Archive for the ‘Food and drink’ Category

You know how you’re supposed to drink 8 glasses of water a day, but almost nobody does it?

Well, I do it, and have been for the past several weeks.

Why, you ask?

I was at my massage therapist, getting a massage. I have a lot of crunchiness in my back and shoulder muscles, every time I get a massage the therapist comments on it. And after every massage, they tell me to drink plenty of water. Of course, everybody says that.

But this time, the therapist told me something that made me change my behavior – drinking plenty of water helps with the “crunch, crunch, crunch” of my muscles. Or rather, it helps to make the fascia (the layer of tissue surrounding the muscles) more malleable and less crunchy.

That made me think.

I have back issues, like everybody else in America (okay, only 80%). If drinking more water was going to help fix things, then I would give it a try.

I started by actually measuring how much water I drink per day, and it turns out that on average I was already drinking 7 cups. If I have a cup of water at work at lunch, the paper cups are actually two regular size cups of water (that is, 8 oz + 8 oz = 16 oz). I have a glass of water at dinner, which is another 16 oz (two cups). For breakfast, I was having a cup of coffee (which counts towards your water content) and a smaller glass of water, and that added up to three cups (24 oz). But often that would be all the liquid I would consume during the day.

I decided to bump up my morning glass of water to two cups (16 oz) and a cup of coffee which is 12 oz; so, altogether, on an average day I would be at 7.5 cups of water and would only need to have an additional 1/2 cup (6 oz) to fill up my quota. That’s manageable, so usually at work I’ll have a cup of green tea or in rare cases, another cup of water. That puts me at my daily minimum.

I haven’t noticed any health changes yet, but I haven’t been back to the massage therapist either. I’m curious to see if it helped.

I better not have drank all this water for nothing.


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As I’ve posted before, this past September the wife and I went to New York City where I was invited to participate in a customer panel (that is, the company I work for is a customer of another company, so they flew a bunch of representatives down to NYC for a couple of days). This was right before we went to Toronto for another conference I attended for work.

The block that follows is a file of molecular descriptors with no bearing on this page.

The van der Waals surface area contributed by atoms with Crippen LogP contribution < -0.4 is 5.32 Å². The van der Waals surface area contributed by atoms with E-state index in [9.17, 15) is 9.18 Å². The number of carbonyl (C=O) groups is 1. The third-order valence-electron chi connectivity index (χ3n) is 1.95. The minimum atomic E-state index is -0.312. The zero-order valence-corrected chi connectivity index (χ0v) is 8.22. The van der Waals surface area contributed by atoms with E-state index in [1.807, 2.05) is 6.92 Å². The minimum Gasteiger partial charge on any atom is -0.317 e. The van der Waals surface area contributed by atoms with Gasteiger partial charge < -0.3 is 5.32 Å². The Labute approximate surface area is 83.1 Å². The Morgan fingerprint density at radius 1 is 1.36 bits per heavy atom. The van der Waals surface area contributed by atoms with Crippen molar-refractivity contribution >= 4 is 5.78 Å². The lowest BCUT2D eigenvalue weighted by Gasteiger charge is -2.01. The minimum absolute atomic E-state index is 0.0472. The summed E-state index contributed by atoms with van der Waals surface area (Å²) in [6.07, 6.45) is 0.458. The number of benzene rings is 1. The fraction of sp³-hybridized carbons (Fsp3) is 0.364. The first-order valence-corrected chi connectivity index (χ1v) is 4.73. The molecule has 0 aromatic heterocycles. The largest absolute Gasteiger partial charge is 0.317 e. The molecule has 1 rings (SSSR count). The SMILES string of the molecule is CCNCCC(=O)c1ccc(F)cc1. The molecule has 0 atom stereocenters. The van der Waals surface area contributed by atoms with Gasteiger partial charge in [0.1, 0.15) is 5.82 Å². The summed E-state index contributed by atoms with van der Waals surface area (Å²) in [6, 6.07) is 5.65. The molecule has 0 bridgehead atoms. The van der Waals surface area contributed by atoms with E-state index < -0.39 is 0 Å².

For many years, I had heard about New York pizza. I was never sure why it was such a big deal. What differentiated it from normal pizza? Sure, I could have Google/Binged it, but I never did. I don’t eat that much pizza anyhow, so it never was a burning issue for me.

But while I was in New York, I had my first New-York-pizza experience (I had pizza in New York in 2007, but I don’t think it was what’s normally thought-of as New York pizza). What makes it so special? Well, assuming what I ate for lunch was representative of New York pizza and not just some particular restaurant’s style:

  • First, the crust is much thicker. Like, a half-inch thick. Most pizza you get from the store or order from a pizza place (Domino’s, Pizza Hut) is thinner that New York pizza. I had a piece of it that was a regular size, and I was basically full (I ate a 1/2 piece more). It was an ordeal eating the slice of pizza, it was so thick.
  • Second, it was way saucier than a normal pizza. I had to eat it with a fork and knife, it was so saucy and rich.

It’s really not similar to any pizza I normally eat. I’ve had Domino’s or Pizza Hut that people have ordered in; I’ve cooked frozen pizza I’ve gotten from Trader Joe’s; I’ve had cook-at-home pizza that people gotten from Papa John’s; I’ve gone to restaurants after hiking with the wife and ordered pizza. Not a single one of them was similar to New York pizza.

I don’t know that I would want all pizza I ordered to be like New York pizza, it’s just too rich for me.

But I sure am glad I tried it.


The picture above I got from Google, and would be an example of a thin-crust version of what I had.

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A liquid paleo-diet